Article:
"Life-altering things happen to me in Denver for some reason," says Grammy-winning chanteuse k.d. lang, talking about her past visits to Colorado. The platinum-selling vocalist, born Kathryn Dawn Lang, says she was in the Mile High City when news of the 9/11 terrorist attacks broke. "I remember I was walking around downtown Denver and my cell phone rang. I recall exactly what the day was like and everything about it."
Raised in a small community in the Canadian province of Alberta, the 56-year-old singer, who performs at the Paramount Theatre this Sunday in honor of the 25th anniversary of her hit album Ingenue, is no stranger to cowtowns. Lang cut her teeth on country music, which is popular in her part of the Great White North.
"I started off singing country," says lang, who first gained wide acclaim for a Grammy-winning duet of "Crying," with Roy Orbison in 1987 and then followed up with a compelling version of the Gram Parsons/Chris Hillman-penned "Sin City" with Dwight Yoakam in 1989. "I grew up in a town of 650 people in the middle of the prairie, where there's a lot of ranching and farming. The country mindset is definitely there — especially in Alberta. It's a very Western type of culture, similar to Texas. There's a lot of of oil and lots of farming and lots of ranching. So that mindset and that genre of music is prevalent, although it was not something that I felt akin to or even appreciated as a youngster. I came to it through the love of Patsy Cline's music in my early twenties."
Using country music as a springboard, lang went on to explore her passion for cabaret-style crooning, which found traction on her 1993 tour de force, Ingenue.
"Joni Mitchell was probably my biggest influence, as well as Leonard Cohen," lang explains. "The great Canadian songwriters really had an impact on me. And then I discovered cabaret and got into people like Peggy Lee, Ella [Fitzgerald] and Billie [Holiday]. I've kind of been circling around the singers for a good many years. I guess I'd say my roots are in the great vocalists and songwriters."
The double-platinum Ingenue resonated emphatically with listeners in the U.S., Canada and abroad. Lang's Denver performance is part of a nineteen-city U.S. run and follows the first part of her Ingenue Redux Tour, which featured dates last year throughout Canada and Australia. The performances include lang and her backing band reprising the full Ingenue album from the onset of the show and filling out the rest of the evenings with more of her original material and a few carefully chosen covers, such as "Helpless," by fellow Canadian-born songwriter Neil Young.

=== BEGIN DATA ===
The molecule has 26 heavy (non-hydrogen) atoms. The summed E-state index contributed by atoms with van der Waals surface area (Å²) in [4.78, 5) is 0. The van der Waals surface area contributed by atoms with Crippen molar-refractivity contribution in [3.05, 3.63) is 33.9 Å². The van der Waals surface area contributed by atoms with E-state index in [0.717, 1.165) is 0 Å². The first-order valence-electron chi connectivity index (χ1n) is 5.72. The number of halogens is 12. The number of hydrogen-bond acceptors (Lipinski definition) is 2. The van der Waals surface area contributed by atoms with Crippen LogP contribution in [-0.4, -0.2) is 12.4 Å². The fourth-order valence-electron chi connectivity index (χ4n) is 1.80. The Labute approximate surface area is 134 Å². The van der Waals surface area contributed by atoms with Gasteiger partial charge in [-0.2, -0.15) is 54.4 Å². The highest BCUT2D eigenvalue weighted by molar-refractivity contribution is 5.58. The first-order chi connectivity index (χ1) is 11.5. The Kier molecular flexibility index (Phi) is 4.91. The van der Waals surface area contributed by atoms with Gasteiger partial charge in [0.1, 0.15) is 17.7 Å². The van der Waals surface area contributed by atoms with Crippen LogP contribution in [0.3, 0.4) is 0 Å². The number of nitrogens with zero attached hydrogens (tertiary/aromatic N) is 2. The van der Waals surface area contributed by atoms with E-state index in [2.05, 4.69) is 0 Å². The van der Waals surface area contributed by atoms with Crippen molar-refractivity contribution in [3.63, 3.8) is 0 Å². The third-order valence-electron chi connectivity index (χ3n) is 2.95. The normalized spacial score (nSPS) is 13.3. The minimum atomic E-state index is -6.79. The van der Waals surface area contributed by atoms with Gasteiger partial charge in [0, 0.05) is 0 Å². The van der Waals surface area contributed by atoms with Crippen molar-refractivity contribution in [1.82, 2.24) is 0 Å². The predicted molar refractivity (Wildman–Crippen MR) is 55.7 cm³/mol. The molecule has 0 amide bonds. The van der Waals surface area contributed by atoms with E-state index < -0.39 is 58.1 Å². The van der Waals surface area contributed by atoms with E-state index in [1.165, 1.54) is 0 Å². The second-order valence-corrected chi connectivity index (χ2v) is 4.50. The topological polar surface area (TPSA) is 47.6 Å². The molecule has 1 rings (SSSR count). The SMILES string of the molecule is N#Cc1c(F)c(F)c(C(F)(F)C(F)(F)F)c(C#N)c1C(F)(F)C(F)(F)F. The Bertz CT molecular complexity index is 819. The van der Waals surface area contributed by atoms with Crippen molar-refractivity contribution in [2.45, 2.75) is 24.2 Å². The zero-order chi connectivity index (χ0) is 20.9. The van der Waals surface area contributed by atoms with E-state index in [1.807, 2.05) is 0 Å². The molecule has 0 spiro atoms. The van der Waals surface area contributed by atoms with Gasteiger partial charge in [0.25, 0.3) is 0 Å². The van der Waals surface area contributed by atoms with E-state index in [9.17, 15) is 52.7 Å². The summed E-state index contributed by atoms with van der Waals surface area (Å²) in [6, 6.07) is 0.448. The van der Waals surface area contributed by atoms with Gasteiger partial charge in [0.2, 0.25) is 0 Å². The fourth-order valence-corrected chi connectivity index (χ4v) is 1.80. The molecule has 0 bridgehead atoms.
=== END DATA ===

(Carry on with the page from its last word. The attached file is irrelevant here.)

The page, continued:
"We play the entirety of the album right off the top and fill it in from there," she says. "My band is a mix of players who I've been with for a long time plus a few new additions. We have seven people total in the band. I have four new members and three players that I've played with for a long time, including the original bass player on Ingenue, David Piltch."
Prior to the interview, lang was recuperating from a chest cold, which compromised her ability to talk for a few days. She says her voice is always a top priority.
"It was touch-and-go for a minute, and I was cutting it a little close to the tour start," says lang, a daily Buddhist practitioner. "I shut down and didn't talk to anyone, so I'm all right now. I've been taking care of my voice since I was 21. It's been the lead indicator in all the choices I make in life. I like to sleep a lot, I drink a lot of water and I've never smoked cigarettes. I don't drink a lot, and I certainly don't drink when I'm on the road. I've also been a vegetarian for a long time. I don't do a lot of talking when I'm on the road. And I don't ever get into a situation where I'm over-singing and hurting my voice. I chose longevity in terms of my throat."
The singer has distinguished herself not just as an artist, but also as someone not afraid to speak out on social issues. In 1990, the vegetarian, who was raised by her mother from the age of twelve, found herself at odds with the meat industry after launching a "meat stinks" animal-rights campaign. When asked about women's rights, she draws on her Buddhist philosophy.
"It's pretty clear on where I stand on women's issues," she says. "I think it's a good thing to uncover any sort of injustice that happens in society, but I think that we also need to expand our perspectives and look at society as a whole in terms of what is happening. The issue is men, but it goes beyond men. We're all responsible for the way society acts. From a Buddhist perspective, it's a larger can of worms."
Lang is enthusiastic about her return to the Centennial State.
"I've been to Denver many, many, many times," she says. "I love it there. I'm really looking forward to seeing the fine folks of Colorado."
k.d. lang, North American Ingenue Redux Tour, 8 p.m. Sunday, March 11, Paramount Theatre, $49.50-$100.
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